Looking at yesterday to explain today, tomorrow: Leaders of all opposition parties, united only in their hatred of Indira Gandhi and divided by everything else, jumped on the JP bandwagon.
Indira Gandhi’S finest hour was rather short-lived. The afterglow of the liberation of Bangladesh faded surprisingly fast.
One reason for this was the sudden failure of rains by the middle of 1972. This natural disaster came at a time when her government’s overflowing granaries had been emptied to feed the 10 million refugees from Bangladesh. To make matters worse, heavy expenditure on the war had sharply drained government funds and foreign exchange reserves. Acute shortages and rising prices of food and other essential necessities caused deep unrest even among those who had earlier adored the prime minister.
She could hardly do anything about the cruelty of the rain gods. But there was something that she could and should have controlled, but didn’t. This destructive factor was corruption, a part of India’s life from time immemorial, which was assuming enormous proportions in her time. Because of her supremacy, her henchmen, flaunting their loyalty to her, became both corrupt and arrogant. When serious and plausible charges were made against them in the press or even in Parliament, they told her that the attack was not on them but on her. She evidently believed this, because she started using her brute majority in Parliament to stonewall all allegations. That is how the deathless evil of Parliament’s disruption, sometimes for the entire session, began.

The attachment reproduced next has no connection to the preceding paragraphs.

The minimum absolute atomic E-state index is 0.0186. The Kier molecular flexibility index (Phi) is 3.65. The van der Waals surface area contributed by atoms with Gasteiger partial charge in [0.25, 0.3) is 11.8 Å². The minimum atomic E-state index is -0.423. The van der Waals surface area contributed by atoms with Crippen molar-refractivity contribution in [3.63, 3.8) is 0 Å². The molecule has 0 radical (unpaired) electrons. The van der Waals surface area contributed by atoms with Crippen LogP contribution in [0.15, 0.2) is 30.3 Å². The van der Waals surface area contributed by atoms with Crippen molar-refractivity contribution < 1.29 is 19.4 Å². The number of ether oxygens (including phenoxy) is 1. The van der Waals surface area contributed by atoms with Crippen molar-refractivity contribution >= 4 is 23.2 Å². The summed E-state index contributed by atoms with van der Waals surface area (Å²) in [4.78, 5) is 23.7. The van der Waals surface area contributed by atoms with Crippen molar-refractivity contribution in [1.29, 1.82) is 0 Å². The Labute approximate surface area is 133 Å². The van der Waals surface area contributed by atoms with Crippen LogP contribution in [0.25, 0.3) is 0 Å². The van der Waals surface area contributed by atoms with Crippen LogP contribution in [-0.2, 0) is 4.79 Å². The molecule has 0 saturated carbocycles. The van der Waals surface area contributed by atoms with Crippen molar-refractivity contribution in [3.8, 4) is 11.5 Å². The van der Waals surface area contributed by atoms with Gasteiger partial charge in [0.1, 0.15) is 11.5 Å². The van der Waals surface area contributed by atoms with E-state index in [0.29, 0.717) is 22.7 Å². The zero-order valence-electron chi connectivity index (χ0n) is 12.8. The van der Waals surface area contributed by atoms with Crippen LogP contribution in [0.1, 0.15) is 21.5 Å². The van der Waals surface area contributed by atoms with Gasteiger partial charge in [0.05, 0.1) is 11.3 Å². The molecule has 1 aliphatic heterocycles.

In 1973, rains were again scanty. She compounded the dismal situation by superseding three senior Supreme Court judges who had not sided with her in her confrontation with the higher judiciary. This announcement hit the country like a thunderbolt and dismayed the middle class, especially those in the legal profession. Shortly thereafter, the first oil shock shook the world and hurt India most, because of its almost complete dependence on imported crude oil. This aggravated the people’s woes and added to their anger. Pocketing her pride, Gandhi had to ask the International Monetary Fund for a big loan. It was offered on conditions that ran counter to her populist policies. She had no option but to accept.
By this time, assembly elections in the politically key states of Uttar Pradesh and Orissa were looming. Huge election funds were needed and all Congress chief ministers and other functionaries had to do their best. This was to lead to a major upheaval in Gujarat first, and then across the country.
In Gujarat, the chief minister was Chimanbhai Patel, later nicknamed “Chiman Chor (thief)”. Gandhi disliked him because he had toppled his predecessor within months of the latter’s appointment by her. Even so, she had to ask Chimanbhai to collect the cash. He was happy to oblige but chose a method that proved catastrophic. In a state where the crucial and lucrative trade in cooking oil was continued…